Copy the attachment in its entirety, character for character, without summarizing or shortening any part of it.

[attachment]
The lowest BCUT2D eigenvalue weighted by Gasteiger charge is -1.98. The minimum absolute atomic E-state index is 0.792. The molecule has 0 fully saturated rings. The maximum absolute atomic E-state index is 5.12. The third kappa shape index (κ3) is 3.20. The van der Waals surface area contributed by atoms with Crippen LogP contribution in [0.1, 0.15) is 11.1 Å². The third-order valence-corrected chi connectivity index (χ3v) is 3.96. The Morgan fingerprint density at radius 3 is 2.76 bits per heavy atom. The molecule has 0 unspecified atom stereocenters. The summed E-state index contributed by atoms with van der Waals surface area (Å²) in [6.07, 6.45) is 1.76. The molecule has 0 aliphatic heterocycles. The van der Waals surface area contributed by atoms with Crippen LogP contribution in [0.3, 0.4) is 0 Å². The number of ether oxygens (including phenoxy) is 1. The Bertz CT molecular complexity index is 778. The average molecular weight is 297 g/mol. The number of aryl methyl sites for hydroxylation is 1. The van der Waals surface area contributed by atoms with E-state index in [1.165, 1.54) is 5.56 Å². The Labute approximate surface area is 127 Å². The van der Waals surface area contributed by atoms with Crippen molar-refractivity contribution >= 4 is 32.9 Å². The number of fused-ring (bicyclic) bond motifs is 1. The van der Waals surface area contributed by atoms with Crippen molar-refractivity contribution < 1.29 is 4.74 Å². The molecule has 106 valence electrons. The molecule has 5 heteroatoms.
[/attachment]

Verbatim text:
The lowest BCUT2D eigenvalue weighted by Gasteiger charge is -1.98. The minimum absolute atomic E-state index is 0.792. The molecule has 0 fully saturated rings. The maximum absolute atomic E-state index is 5.12. The third kappa shape index (κ3) is 3.20. The van der Waals surface area contributed by atoms with Crippen LogP contribution in [0.1, 0.15) is 11.1 Å². The third-order valence-corrected chi connectivity index (χ3v) is 3.96. The Morgan fingerprint density at radius 3 is 2.76 bits per heavy atom. The molecule has 0 unspecified atom stereocenters. The summed E-state index contributed by atoms with van der Waals surface area (Å²) in [6.07, 6.45) is 1.76. The molecule has 0 aliphatic heterocycles. The van der Waals surface area contributed by atoms with Crippen LogP contribution in [0.3, 0.4) is 0 Å². The number of ether oxygens (including phenoxy) is 1. The Bertz CT molecular complexity index is 778. The average molecular weight is 297 g/mol. The number of aryl methyl sites for hydroxylation is 1. The van der Waals surface area contributed by atoms with E-state index in [1.165, 1.54) is 5.56 Å². The Labute approximate surface area is 127 Å². The van der Waals surface area contributed by atoms with Crippen molar-refractivity contribution >= 4 is 32.9 Å². The number of fused-ring (bicyclic) bond motifs is 1. The van der Waals surface area contributed by atoms with Crippen molar-refractivity contribution < 1.29 is 4.74 Å². The molecule has 106 valence electrons. The molecule has 5 heteroatoms.